It is rare for me to leave a play speechless, but the current show at the Unicorn Theatre achieved it. If someone had seen me leaving the theater and asked me what this play is about, I wouldn’t have been able to explain it. I needed to sit with this one for a while.
With Hand to God, now playing at the Unicorn Theatre, playwright Robert Askins has written a semi-autobiographical metaphor of a period in his childhood, focusing on his struggles with religion. It was on Broadway for 8 months in 2015, and was nominated for 5 Tony Award Nominations (although, unsurprisingly, it won none of them). It’s a truly transgressive piece of work, angrily funny and breathtakingly blasphemous. It’s not for the young or faint of heart.
It’s about a woman named Margery who has gathered three teenagers, Timmy, Jessica, and her son Jason, at a church. The pastor has asked them to create a puppet show to be performed at the following week’s church service. None of them really want to be there, but they all have their reasons for showing up.
Jason creates a puppet, who he names Tyrone. He rehearses religious songs and vaudeville routines with Tyrone while Jessica tries to befriend him. Meanwhile, Margery finds herself fending off the sexual advances of Timmy and the romantic advances of Pastor Greg.
In this swirl of awkwardness, aggression, and confusion, the puppet Tyrone begins to develop a personality of his own. While he’s on Jason’s hand, Tyrone becomes abusive and powerful, and begins to take over Jason’s life. Eventually Jason is unable to hide his growing problem, and Tyrone makes himself known to everyone else. The others decide Jason must be possessed by the devil. Or else his hand is possessed. Or maybe the sock is a demon. Nobody knows how to cope with the situation – least of all Jason.
There are several themes weaving through each other in the play, but they surround the twin pillars of hypocrisy and repression. Churches and religious leaders are exposed as ways to take advantage of people at weak times. Human beings with natural impulses are encouraged to keep those impulses shut away, especially if they are not considered “proper behavior”. Fear and guilt are natural weapons with which to control the shameful behaviors of people, sometimes without noticing it.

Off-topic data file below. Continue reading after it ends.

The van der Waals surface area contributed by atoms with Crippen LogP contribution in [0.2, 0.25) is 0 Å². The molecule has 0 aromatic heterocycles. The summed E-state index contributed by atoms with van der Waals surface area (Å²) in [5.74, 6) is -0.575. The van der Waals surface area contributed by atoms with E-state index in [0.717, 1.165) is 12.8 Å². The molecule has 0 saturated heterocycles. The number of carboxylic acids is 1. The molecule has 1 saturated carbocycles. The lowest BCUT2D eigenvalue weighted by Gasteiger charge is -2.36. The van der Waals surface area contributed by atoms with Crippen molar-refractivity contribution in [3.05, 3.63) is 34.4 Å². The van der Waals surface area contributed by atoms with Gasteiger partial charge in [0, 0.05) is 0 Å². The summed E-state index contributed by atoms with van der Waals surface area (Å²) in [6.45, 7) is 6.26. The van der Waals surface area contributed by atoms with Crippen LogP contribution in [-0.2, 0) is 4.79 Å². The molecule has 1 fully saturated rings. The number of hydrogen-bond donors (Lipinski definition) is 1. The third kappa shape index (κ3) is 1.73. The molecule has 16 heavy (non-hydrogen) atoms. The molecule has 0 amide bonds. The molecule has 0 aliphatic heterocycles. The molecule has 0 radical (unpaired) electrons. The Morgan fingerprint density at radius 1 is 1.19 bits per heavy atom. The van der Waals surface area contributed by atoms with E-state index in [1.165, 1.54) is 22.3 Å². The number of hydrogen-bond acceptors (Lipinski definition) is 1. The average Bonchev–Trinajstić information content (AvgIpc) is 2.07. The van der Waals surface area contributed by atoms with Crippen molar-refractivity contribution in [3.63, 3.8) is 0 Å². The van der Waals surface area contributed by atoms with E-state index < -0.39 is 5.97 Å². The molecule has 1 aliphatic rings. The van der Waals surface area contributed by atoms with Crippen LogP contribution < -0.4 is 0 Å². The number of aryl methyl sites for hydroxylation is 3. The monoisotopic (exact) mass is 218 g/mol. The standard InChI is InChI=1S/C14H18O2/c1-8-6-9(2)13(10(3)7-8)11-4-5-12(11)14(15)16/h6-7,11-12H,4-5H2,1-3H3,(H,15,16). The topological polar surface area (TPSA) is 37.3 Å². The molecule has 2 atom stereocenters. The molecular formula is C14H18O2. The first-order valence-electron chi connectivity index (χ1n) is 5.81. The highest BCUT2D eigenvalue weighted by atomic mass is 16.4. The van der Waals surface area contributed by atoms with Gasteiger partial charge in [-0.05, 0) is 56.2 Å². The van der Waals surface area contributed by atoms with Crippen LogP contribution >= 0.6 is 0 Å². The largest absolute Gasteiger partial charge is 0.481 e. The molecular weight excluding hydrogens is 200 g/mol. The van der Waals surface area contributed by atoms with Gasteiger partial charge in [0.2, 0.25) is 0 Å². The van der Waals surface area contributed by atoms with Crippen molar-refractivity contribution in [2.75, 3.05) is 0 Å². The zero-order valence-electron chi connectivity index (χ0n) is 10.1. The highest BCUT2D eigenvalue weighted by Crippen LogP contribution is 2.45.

There are many plays that question the role of religion and God in the world. But Hand to God crosses the line that few dare. This play is openly anti-religious. If it isn’t obvious enough from the situations depicted on stage, there is an opening and a closing monologue which will make everything clear to you. And there are scenes in the play that will give anybody pause, regardless of their spiritual inclinations. People who are happily, devoutly faithful may want to stay home and avoid seeing what will occur in front of them.
The cast is small, but fierce. Heidi Van commands the stage as Margery, the recently-single mother that hides raging passions behind her upstanding appearance, and becomes too tired to hold them back anymore. Matthew J. Lindblom crackles and vibrates as Timmy, a whirling dervish of sexual energy and naiveté. Marc Liby is the Lonely Everyman in this play; he skillfully takes the pastor’s hypocrisy and makes it relatable to everyone. Mariem Diaz brings a quiet, stabilizing energy to her character of Jessica – until the second act, in which she blazes with a new type of power.
Bob Linebarger plays Jason and Tyrone. While Tyrone is technically nothing more than a sock puppet hanging on Linebarger’s arm, it is fair to treat him as a separate character. Linebarger not only portrays an awkward, scared teenager at the same time as a demonic entity, he’s also an awesome puppeteer. Sometimes it was hard to focus on the character because I was so hypnotized at how Linebarger made the puppet move.
There is nothing normal about Hand to God. It exists in a special place of theatrical arts. It is full of bravery and humor, built on a core of deep sadness mixed with rage. It is deceptively intelligent – don’t be distracted by the puppet sex, or you’ll miss out on some very important points. It explains life in a confrontational way that will be appreciated by everyone from angry teens to their world-wearier elders. It is NOT for the easily offended, or for people who think fear and repression are necessary ingredients to a happy society. But for those willing to look, Hand to God is a compelling vision.
Hand to God plays through Oct. 2 at the Unicorn Theatre, 3828 Main St., Kansas City, Mo. Tickets are available at unicorntheatre.org, at the box office, or at 816-531-7529.